Volume 51 | Number S2 | June 2016

Abstract List

Maureen Maurer MPH, Kirsten Firminger Ph.D., Pam Dardess M.P.H., Kourtney Ikeler, Shoshanna Sofaer, Kristin L. Carman PhD


To explore factors that may influence use of comparative public reports for hospital maternity care.

Data sources

Four focus groups conducted in 2013 with 41 women and preintervention survey data collected in 2014 to 2015 from 245 pregnant women in North Carolina.

Study design

As part of a larger randomized controlled trial, we conducted qualitative formative research to develop an intervention that will be evaluated through pre‐ and postintervention surveys.

Data extraction methods

Analysis of focus group transcripts examined participants' perceptions of high‐quality maternity care and the importance of different quality measures. Quantitative analysis included descriptive results of the preintervention survey and subgroup analyses to examine the impact of race, education, and being a first‐time mom on outcomes.

Principal findings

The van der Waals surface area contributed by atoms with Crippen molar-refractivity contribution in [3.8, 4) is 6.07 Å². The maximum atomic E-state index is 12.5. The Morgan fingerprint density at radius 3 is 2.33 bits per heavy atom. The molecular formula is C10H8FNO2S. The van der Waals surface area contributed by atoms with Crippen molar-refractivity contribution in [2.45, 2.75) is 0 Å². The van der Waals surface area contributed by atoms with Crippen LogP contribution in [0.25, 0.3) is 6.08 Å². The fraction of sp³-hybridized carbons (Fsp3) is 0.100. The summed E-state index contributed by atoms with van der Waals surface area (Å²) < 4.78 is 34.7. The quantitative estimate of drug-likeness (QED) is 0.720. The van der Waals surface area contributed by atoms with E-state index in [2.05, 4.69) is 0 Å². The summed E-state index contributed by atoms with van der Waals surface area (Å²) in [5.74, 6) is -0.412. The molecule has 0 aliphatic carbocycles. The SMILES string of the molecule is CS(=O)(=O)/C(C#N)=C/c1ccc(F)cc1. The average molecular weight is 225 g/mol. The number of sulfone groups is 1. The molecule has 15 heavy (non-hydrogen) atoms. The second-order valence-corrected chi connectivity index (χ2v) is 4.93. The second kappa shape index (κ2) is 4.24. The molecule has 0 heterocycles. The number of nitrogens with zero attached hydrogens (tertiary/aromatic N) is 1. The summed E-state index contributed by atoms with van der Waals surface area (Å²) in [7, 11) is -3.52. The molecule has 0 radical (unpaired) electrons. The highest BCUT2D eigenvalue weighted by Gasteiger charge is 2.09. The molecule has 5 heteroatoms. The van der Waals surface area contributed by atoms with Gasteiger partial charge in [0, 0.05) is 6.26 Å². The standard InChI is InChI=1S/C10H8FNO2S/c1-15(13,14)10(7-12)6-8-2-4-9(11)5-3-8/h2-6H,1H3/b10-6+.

When describing high‐quality maternity care, participants focused on interactions with providers, including respect for preferences and communication. The importance of quality measures was influenced by the extent to which they focused on babies' health, were perceived as the hospital's responsibility, and were perceived as representing “standard care.” At baseline, 28 percent of survey respondents had used quality information to choose a hospital. Survey respondents were more aware of some quality measures (e.g., breastfeeding support) than others (e.g., episiotomy rates).


Public reporting efforts could help increase relevance of maternity care quality measures by creating measures that reflect women's concerns, clearly explaining the hospital's role in supporting quality care, and showing how available quality measures can inform decisions about childbirth.